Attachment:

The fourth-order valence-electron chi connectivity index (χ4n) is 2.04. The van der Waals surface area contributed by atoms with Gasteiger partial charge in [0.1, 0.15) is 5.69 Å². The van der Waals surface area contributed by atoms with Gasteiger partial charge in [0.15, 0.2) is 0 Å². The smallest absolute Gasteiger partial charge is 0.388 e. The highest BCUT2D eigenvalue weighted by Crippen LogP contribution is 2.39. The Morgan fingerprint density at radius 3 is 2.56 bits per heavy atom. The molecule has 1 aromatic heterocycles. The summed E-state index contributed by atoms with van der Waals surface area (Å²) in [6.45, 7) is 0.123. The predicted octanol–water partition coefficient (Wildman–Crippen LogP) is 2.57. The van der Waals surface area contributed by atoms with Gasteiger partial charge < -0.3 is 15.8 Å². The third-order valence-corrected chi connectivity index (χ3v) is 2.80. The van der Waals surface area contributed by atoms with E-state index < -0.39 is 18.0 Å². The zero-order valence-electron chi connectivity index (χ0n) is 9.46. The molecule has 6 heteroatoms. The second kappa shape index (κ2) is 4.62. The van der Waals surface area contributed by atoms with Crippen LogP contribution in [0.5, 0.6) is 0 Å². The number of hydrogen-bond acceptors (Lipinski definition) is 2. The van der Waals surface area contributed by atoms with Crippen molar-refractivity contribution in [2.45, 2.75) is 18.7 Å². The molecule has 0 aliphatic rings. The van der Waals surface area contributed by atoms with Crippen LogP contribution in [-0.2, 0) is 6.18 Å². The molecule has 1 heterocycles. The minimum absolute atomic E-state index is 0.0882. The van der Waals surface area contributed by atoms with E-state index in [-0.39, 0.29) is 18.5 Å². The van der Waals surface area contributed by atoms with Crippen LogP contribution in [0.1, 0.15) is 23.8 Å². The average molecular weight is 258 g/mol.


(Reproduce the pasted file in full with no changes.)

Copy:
The fourth-order valence-electron chi connectivity index (χ4n) is 2.04. The van der Waals surface area contributed by atoms with Gasteiger partial charge in [0.1, 0.15) is 5.69 Å². The van der Waals surface area contributed by atoms with Gasteiger partial charge in [0.15, 0.2) is 0 Å². The smallest absolute Gasteiger partial charge is 0.388 e. The highest BCUT2D eigenvalue weighted by Crippen LogP contribution is 2.39. The Morgan fingerprint density at radius 3 is 2.56 bits per heavy atom. The molecule has 1 aromatic heterocycles. The summed E-state index contributed by atoms with van der Waals surface area (Å²) in [6.45, 7) is 0.123. The predicted octanol–water partition coefficient (Wildman–Crippen LogP) is 2.57. The van der Waals surface area contributed by atoms with Gasteiger partial charge < -0.3 is 15.8 Å². The third-order valence-corrected chi connectivity index (χ3v) is 2.80. The van der Waals surface area contributed by atoms with E-state index < -0.39 is 18.0 Å². The zero-order valence-electron chi connectivity index (χ0n) is 9.46. The molecule has 6 heteroatoms. The second kappa shape index (κ2) is 4.62. The van der Waals surface area contributed by atoms with Crippen LogP contribution in [0.5, 0.6) is 0 Å². The number of hydrogen-bond acceptors (Lipinski definition) is 2. The van der Waals surface area contributed by atoms with Crippen molar-refractivity contribution in [2.45, 2.75) is 18.7 Å². The molecule has 0 aliphatic rings. The van der Waals surface area contributed by atoms with Crippen LogP contribution in [-0.2, 0) is 6.18 Å². The molecule has 1 heterocycles. The minimum absolute atomic E-state index is 0.0882. The van der Waals surface area contributed by atoms with E-state index in [-0.39, 0.29) is 18.5 Å². The van der Waals surface area contributed by atoms with Crippen LogP contribution in [0.1, 0.15) is 23.8 Å². The average molecular weight is 258 g/mol.